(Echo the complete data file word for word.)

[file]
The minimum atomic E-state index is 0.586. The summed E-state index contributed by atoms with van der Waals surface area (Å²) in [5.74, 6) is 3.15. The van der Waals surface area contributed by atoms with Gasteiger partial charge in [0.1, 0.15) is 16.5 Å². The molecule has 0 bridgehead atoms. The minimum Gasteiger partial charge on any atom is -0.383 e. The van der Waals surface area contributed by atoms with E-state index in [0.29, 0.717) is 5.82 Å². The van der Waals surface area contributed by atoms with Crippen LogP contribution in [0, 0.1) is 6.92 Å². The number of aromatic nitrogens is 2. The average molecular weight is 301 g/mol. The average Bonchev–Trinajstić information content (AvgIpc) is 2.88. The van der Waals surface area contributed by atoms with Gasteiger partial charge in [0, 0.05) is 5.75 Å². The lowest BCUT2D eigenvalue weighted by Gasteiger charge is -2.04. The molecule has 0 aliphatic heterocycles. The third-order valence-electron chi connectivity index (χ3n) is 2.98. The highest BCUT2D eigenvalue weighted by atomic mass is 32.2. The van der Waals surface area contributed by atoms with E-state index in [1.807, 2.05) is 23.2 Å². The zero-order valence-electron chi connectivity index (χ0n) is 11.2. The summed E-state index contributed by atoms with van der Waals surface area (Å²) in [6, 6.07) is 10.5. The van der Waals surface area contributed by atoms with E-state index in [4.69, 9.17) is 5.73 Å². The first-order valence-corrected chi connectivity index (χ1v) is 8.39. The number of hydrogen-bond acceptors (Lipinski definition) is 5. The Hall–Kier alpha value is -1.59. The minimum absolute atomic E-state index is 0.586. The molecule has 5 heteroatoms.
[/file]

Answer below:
The minimum atomic E-state index is 0.586. The summed E-state index contributed by atoms with van der Waals surface area (Å²) in [5.74, 6) is 3.15. The van der Waals surface area contributed by atoms with Gasteiger partial charge in [0.1, 0.15) is 16.5 Å². The molecule has 0 bridgehead atoms. The minimum Gasteiger partial charge on any atom is -0.383 e. The van der Waals surface area contributed by atoms with E-state index in [0.29, 0.717) is 5.82 Å². The van der Waals surface area contributed by atoms with Crippen LogP contribution in [0, 0.1) is 6.92 Å². The number of aromatic nitrogens is 2. The average molecular weight is 301 g/mol. The average Bonchev–Trinajstić information content (AvgIpc) is 2.88. The van der Waals surface area contributed by atoms with Gasteiger partial charge in [0, 0.05) is 5.75 Å². The lowest BCUT2D eigenvalue weighted by Gasteiger charge is -2.04. The molecule has 0 aliphatic heterocycles. The third-order valence-electron chi connectivity index (χ3n) is 2.98. The highest BCUT2D eigenvalue weighted by atomic mass is 32.2. The van der Waals surface area contributed by atoms with E-state index in [1.807, 2.05) is 23.2 Å². The zero-order valence-electron chi connectivity index (χ0n) is 11.2. The summed E-state index contributed by atoms with van der Waals surface area (Å²) in [6, 6.07) is 10.5. The van der Waals surface area contributed by atoms with E-state index in [4.69, 9.17) is 5.73 Å². The first-order valence-corrected chi connectivity index (χ1v) is 8.39. The number of hydrogen-bond acceptors (Lipinski definition) is 5. The Hall–Kier alpha value is -1.59. The minimum absolute atomic E-state index is 0.586. The molecule has 5 heteroatoms.